SHA-256 is a member of the SHA-2 cryptographic hash functions designed by the NSA. SHA stands for Secure Hash Algorithm. Cryptographic hash functions are mathematical operations run on digital data; by comparing the computed “hash” (the output from execution of the algorithm) to a known and expected hash value, a person can determine the data’s integrity. A one-way hash can be generated from any piece of data, but the data cannot be generated from the hash.


SHA-256, which became the successor of SHA-1, bears another name-SHA-2. It’s not much harder to encode than SHA-1, and its 256-bit key has never been compromised so far.

Secure communications for websites and web services are based on files known as certificates. They are used to establish and authenticate secure connections. These certificates contain cryptographic elements that are generated using algorithms such as SHA-256.

Previously, certificates were most often generated using SHA-1 as digital signature items, but the algorithm was gradually deprecated and no longer considered as secure as most Internet users would like. As a result, there was a significant shift towards certificates using the new algorithm — SHA-256′.

The transition to SHA-2

In 2016, the SSL certificate industry made the transition to a new standard — SHA-2. The transition process has been accompanied by re-issuing thousands of certificates and major software updates, which employs centralized trusted certification authorities.

The deadline for the issuance of new certificates was 31 December 2015. Basically the Internet sector had to switch to the new standard by this point, but still some errors could not be avoided.

Within the next year or two, the vast majority of Sha-1 certificates will be “extinct.” As of August 2017, their number was about 500 000.

SHA-3-encryption technology of the future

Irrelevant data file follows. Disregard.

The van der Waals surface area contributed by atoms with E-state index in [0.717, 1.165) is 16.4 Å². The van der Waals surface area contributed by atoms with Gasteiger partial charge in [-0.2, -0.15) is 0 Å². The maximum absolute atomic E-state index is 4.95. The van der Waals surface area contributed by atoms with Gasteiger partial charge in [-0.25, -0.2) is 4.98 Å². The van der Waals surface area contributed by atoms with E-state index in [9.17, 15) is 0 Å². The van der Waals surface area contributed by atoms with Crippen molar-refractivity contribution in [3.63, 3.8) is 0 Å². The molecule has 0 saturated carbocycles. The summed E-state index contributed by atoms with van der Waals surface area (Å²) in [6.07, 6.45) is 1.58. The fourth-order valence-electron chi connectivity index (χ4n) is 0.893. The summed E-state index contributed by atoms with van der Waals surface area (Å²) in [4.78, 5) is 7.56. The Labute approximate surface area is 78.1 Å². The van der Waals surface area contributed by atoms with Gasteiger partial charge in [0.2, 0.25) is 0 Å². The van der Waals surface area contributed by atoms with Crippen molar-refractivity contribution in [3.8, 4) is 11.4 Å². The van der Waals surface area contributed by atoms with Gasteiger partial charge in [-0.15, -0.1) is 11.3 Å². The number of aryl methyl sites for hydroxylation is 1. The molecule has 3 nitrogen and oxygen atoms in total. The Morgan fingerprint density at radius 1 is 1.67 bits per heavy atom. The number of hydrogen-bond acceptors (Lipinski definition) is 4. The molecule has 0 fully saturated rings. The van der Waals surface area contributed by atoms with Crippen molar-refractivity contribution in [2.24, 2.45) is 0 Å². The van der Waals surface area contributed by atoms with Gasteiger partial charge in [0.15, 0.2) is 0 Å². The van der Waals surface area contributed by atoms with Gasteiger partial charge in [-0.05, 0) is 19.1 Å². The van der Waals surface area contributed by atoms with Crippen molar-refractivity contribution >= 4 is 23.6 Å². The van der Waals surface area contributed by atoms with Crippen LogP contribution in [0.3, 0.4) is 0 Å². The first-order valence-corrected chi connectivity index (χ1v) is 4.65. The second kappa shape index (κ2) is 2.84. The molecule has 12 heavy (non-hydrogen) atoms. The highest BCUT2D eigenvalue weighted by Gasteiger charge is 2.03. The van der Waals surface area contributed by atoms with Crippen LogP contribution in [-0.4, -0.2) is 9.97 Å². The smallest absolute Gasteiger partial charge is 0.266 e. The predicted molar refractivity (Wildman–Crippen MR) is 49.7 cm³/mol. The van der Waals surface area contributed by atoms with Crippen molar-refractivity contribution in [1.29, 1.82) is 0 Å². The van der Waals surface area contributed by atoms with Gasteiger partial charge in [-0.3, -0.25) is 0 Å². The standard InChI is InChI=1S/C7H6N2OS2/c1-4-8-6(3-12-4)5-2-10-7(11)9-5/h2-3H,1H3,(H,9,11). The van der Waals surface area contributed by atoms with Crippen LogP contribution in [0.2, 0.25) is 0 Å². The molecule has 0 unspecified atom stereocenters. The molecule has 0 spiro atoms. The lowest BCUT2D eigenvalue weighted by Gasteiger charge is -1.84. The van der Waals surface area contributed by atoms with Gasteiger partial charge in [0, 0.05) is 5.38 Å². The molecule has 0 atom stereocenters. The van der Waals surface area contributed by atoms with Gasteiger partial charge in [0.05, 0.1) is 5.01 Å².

Over time, cyberattacks increase significantly as the cost of computer processing power decreases. By 2020, this will make the current digital signature less secure than it is today. For this reason, the algorithm selection will be an important decision. This is necessary because temporary short-term upgrades can simply compromise its security. No hashing algorithm is able to maintain a high level of security for even a decade.

This does not mean that cryptographers will sit idly by while waiting for a problem. The Sha-2 successor, known as SHA-3, has already been completed. When the time comes to make that transition, the online technology industry will be able to use SHA-3 as its next choice. But, perhaps, by that time there will be a completely different algorithm.

It takes years to research and test new cryptographic standards before you can start developing software to support them. It is only when we are one step ahead that we can talk about one or another level of security.


The initial version of the SHA-256 algorithm was created by the US National Security Agency in the spring of 2002. A few months later, the national metrological University published the newly-announced encryption Protocol in the FIPS PUB 180-2 secure data processing standard adopted at the Federal level. In the winter of 2004 it was replenished with the second version of the algorithm.

Over the next 3 years, the NSA issued a second-generation Sha patent under Royalty-free license. This is what gave rise to the use of technology in civilian areas.

This Protocol works with information broken down into pieces of 512 bits (or 64 bytes in other words). It produces its cryptographic “mixing” and then issues a 256-bit hash code. The algorithm includes a relatively simple round, which is repeated 64 times.

In addition, SHA-256 has quite good technical parameters:

  • block size indicator (byte): 64.
  • maximum allowed message length (bytes): 33.
  • characteristics of the message digest size (bytes): 32.
  • the standard word size (bytes): 4.
  • internal position length parameter (bytes): 32.
  • the number of iterations in one cycle: 64.
  • the speed achieved by the Protocol (MiB/s): approximately 140.

The Sha-256 algorithm is based on the Merkle-Damgard construction method, according to which the initial index is divided into blocks immediately after the change is made, and those, in turn, into 16 words.

SHA-256 is used in several different parts of the Bitcoin network:

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